Modded RE Continental GT 650 Hits 241kmph At...
- Sep 7, 2018
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It’s amazing how much difference a change in riding position can make to how a motorcycle feels. And that’s exactly the mantra of the new Royal Enfield Continental GT 650. Now, in terms of mechanicals, it shares everything with the Interceptor 650 - same engine in the exact same state of tune, same frame and even the same suspension setup. So if you want to know about the exact underpinnings of these motorcycles, do check out our full first ride review of the Interceptor 650 here.
Looks the business
It’s very clear that this Continental GT 650’s design borrows a lot from that of the now-discontinued Continental GT 535. And in fact, at a quick glance, you might even be hard pressed to tell the two apart. But difference in engine aside, the 650’s tank, even though it bears a similar shape, has now been shortened in length compared to the 535’s. It’s also taller now, which gives the GT 650 a slightly more muscular look. And at 12.5 litres, it holds 1.2 litres less than the Interceptor’s more bulbous tank. Even the clip-on handlebars now mount directly to the fork pipes, rather than to the top of the yolk as on the 535.
Aside from the tank and handlebars though, the Continental GT carries over pretty much all the design components from the Interceptor. The headlight is the same halogen unit, it gets the same rectangular indicators, the twin-pod instrument cluster is unchanged and the switchgear is no different either. And the 18-inch wire spoke wheels are the same too. Of course, both bikes run differently shaped seats, though our test bike here was running the optional “Touring” single seat setup with the integrated cowl - the stock seat is a long, 2-person unit. One small difference to note between the Interceptor and GT is the little heel plate that’s mounted behind the GT’s rear-set footpegs, which is missing on its sibling.
The difference in stance
Since the GT 650’s tank has been shortened (as compared to the GT 535), the seat has now been pulled closer towards the handlebars. And even the clip-ons are actually raised, so the overall handlebar position is taller than that of the 535. So when compared to the single-cylinder Continental, the reach to the handlebars isn’t as much, nor are you leaning as much over the front. But just like the 535, your knees will almost never be able to grip the tank recesses, and if you’re average sized, more often than not, your knees will be touching the fins on the cylinder head - hence the small heat shield over there.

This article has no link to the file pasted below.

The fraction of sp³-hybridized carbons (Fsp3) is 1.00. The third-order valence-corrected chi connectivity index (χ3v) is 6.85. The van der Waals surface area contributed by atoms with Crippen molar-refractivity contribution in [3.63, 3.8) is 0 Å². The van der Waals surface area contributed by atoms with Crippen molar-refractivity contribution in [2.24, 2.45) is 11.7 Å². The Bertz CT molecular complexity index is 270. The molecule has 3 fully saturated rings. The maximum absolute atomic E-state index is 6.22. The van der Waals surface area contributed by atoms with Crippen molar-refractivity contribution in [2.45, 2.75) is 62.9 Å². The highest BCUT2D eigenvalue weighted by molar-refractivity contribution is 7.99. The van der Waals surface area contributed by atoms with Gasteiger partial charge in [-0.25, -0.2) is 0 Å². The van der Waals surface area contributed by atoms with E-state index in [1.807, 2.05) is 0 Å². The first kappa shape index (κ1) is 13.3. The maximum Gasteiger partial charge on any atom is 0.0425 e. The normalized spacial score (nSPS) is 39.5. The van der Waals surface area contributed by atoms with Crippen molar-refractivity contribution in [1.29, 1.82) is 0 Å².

But while the posture might feel more relaxed than that on the 535, this GT 650’s riding position is significantly sportier than that of the Interceptor. In that sense, it remains true to its cafe racer heritage. If you’re not accustomed to riding proper sportbikes, it’s very easy for the GT to take a toll on your back and wrists, especially when riding in slow moving traffic. But show it some corners, and things change drastically.
Even though the GT’s chassis and suspension components (and the same 24 degrees of rake) are the same as the Interceptor’s, thanks to more weight over the handlebars, the front-end feel is significantly better. This allows for higher precision when chucking the bike from corner to corner. And at 198kg without fuel, the GT is lighter than the Interceptor too (with the kerb weight estimate being 205.5kg), making it feel quite agile. And while the Interceptor’s wider handlebars do give you better leverage while steering, the GT had almost none of the front-end weaving at high speeds that the Interceptor had.
The bottom line is that this sportier posture simply begs you to push harder and harder, and here’s where you might encounter the limitations of the suspension. The GT’s front end feels more reactive to sharp mid-corner bumps than the Interceptor’s does, and the bouncy rear suspension can be a bit of a concern if you encounter really sharp bumps when carrying high lean angles through the corners.
Between the Interceptor 650 and the Continental GT 650, there’s absolutely no difference in tune in RE’s new 648cc, air- and-oil-cooled parallel twin motor. So you get the same 47 PS @ 7250rpm and 52 Nm @ 5250rpm. But since the GT is a few kilos lighter, we expect that it’ll accelerate a bit quicker. But in our riding experience, the difference wasn’t noticeable. What was noticeable, though, was the how easy the crouched-over posture made reaching that magic “ton”. With considerable ease in tucking in, wind blast was significantly lesser, and more often than not, we found ourselves crossing the 100mph (160kmph) mark blasting down the Pacific Coast Highway. In fact, a few times we even saw 180kmph on the speedo, and the GT felt fairly stable at this speed too.
Yay, or nay?
Personally, after spending two days riding the Continental GT 650 and Interceptor 650 back to back, over the same Californian roads, I can unequivocally say that I enjoyed the cafe racer much more. The GT’s sporty riding position makes it much more suitable for twisty mountain roads and even high speed straight line blasts. To top things off, the new twin-cylinder motor finally provides the performance and refinement that the 535 simply couldn’t.
Based on the US prices that Royal Enfield announced for their two new twins, the GT does command a premium over the Interceptor, but at 200 USD, it isn’t all that much. So although we’re certain that more buyers in India would prefer the versatility and comfort that the Interceptor offers, for outright thrills, the GT is our choice of the two for sure.
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